Apart from Crysis, our game tests remain the same with Call of Duty 2, Counter-Strike: Source and Enemy Territory: Quake Wars offering a variety of new and old games. All of them are tested using custom time demos run with a variety of resolution and anti-aliasing settings and with all in-game settings set to their maximum. Each test is repeated three times and the average taken to obtain a consistent and accurate result.
Since we last ran Crysis we’ve updated to the latest patch which improves performance across the board and adds in support for CrossFire amongst other things. Again a custom time demo is used and the average of three runs is taken for each tested setting. However, because it’s still very demanding, we’ve kept all in-game graphics settings to high rather than very high.
We generally find that any single card configuration struggles to cope at the resolutions demanded by a 30in monitor so we’ve stuck to testing at 1,920 x 1,200 and 1,600 x 1,200 (or 1,680 x 1,050), and 1,280 x 1,024 for these tests. We will, however, come back to test SLI and CrossFire configurations very soon so we will take a look at performance at 2,560 x 1,600 then.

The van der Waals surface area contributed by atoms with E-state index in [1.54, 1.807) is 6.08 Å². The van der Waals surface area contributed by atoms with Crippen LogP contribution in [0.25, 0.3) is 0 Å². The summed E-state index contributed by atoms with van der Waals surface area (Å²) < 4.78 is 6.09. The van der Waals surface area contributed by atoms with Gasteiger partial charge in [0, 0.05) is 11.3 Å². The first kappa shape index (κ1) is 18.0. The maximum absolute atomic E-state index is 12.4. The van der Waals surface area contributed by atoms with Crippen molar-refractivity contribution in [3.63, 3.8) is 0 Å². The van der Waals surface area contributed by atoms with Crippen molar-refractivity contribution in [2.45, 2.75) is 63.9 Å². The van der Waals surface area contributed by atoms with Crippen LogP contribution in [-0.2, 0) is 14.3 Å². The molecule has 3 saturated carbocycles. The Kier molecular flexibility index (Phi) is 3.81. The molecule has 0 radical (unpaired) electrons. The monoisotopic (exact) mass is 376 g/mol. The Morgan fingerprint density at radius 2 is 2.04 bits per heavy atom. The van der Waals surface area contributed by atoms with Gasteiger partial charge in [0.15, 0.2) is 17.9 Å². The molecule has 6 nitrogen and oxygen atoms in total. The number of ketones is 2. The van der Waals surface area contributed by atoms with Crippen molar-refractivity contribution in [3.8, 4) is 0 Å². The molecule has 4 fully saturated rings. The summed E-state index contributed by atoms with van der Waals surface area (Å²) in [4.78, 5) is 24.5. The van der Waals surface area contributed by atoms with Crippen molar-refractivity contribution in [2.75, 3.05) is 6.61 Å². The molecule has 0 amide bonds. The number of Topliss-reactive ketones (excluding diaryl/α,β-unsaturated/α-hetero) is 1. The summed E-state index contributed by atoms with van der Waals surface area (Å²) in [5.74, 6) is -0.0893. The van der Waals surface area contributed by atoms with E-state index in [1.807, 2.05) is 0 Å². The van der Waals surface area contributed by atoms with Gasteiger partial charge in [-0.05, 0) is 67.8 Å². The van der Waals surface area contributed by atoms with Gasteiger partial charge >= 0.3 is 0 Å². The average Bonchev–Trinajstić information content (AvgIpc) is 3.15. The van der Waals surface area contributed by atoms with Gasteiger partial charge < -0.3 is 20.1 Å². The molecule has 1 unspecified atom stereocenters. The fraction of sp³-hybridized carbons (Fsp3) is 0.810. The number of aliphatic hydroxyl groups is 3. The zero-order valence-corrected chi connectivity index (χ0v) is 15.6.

As predicted, the 8800GTS 512’s performance falls somewhere between the old 8800 GTS 640 and the 8800 GTX with the latter’s higher memory bandwidth and pixel fillrate pulling it ahead when resolution and AA are really cranked up. At lower resolutions, though, the 8800 GTS 512’s shader power enables it to keep up with the rest of the field. Essentially, if you own a monitor with a resolution of 1,920 x 1,200 or below, we’d recommend the 8800 GTS 512. Whereas, if you’re playing games at 2,560 x 1,600 the 8800 GTX or 8800 Ultra would still get our nod.
The nVidia 8800 GTS 512 looks like it will be another huge success for nVidia, delivering performance similar to the 8800 GTX but for a lower price and using less power in the process. Add to this the improved video playback functionality and there’s little more you could ask for.
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